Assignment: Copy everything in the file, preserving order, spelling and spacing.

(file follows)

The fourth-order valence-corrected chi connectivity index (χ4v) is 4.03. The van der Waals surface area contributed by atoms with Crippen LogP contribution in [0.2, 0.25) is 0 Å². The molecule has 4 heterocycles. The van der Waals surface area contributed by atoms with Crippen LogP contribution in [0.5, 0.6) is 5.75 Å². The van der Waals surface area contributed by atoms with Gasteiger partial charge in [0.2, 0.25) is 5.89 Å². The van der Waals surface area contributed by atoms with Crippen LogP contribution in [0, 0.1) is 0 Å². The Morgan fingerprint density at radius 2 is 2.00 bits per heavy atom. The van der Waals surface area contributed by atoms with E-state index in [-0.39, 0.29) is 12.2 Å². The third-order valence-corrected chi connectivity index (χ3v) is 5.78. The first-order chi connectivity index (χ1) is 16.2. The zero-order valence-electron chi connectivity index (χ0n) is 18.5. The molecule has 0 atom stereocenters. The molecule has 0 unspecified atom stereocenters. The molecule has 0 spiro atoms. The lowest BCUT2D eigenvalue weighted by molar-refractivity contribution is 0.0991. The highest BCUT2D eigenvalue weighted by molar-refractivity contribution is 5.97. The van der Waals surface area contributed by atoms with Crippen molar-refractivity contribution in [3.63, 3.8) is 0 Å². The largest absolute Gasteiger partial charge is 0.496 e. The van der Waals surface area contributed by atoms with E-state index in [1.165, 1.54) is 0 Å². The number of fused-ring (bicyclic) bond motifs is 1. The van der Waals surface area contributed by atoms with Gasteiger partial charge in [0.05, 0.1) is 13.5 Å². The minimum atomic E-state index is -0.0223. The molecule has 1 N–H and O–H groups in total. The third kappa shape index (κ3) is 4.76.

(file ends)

The fourth-order valence-corrected chi connectivity index (χ4v) is 4.03. The van der Waals surface area contributed by atoms with Crippen LogP contribution in [0.2, 0.25) is 0 Å². The molecule has 4 heterocycles. The van der Waals surface area contributed by atoms with Crippen LogP contribution in [0.5, 0.6) is 5.75 Å². The van der Waals surface area contributed by atoms with Gasteiger partial charge in [0.2, 0.25) is 5.89 Å². The van der Waals surface area contributed by atoms with Crippen LogP contribution in [0, 0.1) is 0 Å². The Morgan fingerprint density at radius 2 is 2.00 bits per heavy atom. The van der Waals surface area contributed by atoms with E-state index in [-0.39, 0.29) is 12.2 Å². The third-order valence-corrected chi connectivity index (χ3v) is 5.78. The first-order chi connectivity index (χ1) is 16.2. The zero-order valence-electron chi connectivity index (χ0n) is 18.5. The molecule has 0 atom stereocenters. The molecule has 0 unspecified atom stereocenters. The molecule has 0 spiro atoms. The lowest BCUT2D eigenvalue weighted by molar-refractivity contribution is 0.0991. The highest BCUT2D eigenvalue weighted by molar-refractivity contribution is 5.97. The van der Waals surface area contributed by atoms with Crippen molar-refractivity contribution in [3.63, 3.8) is 0 Å². The largest absolute Gasteiger partial charge is 0.496 e. The van der Waals surface area contributed by atoms with E-state index in [1.165, 1.54) is 0 Å². The number of fused-ring (bicyclic) bond motifs is 1. The van der Waals surface area contributed by atoms with Gasteiger partial charge in [0.05, 0.1) is 13.5 Å². The minimum atomic E-state index is -0.0223. The molecule has 1 N–H and O–H groups in total. The third kappa shape index (κ3) is 4.76.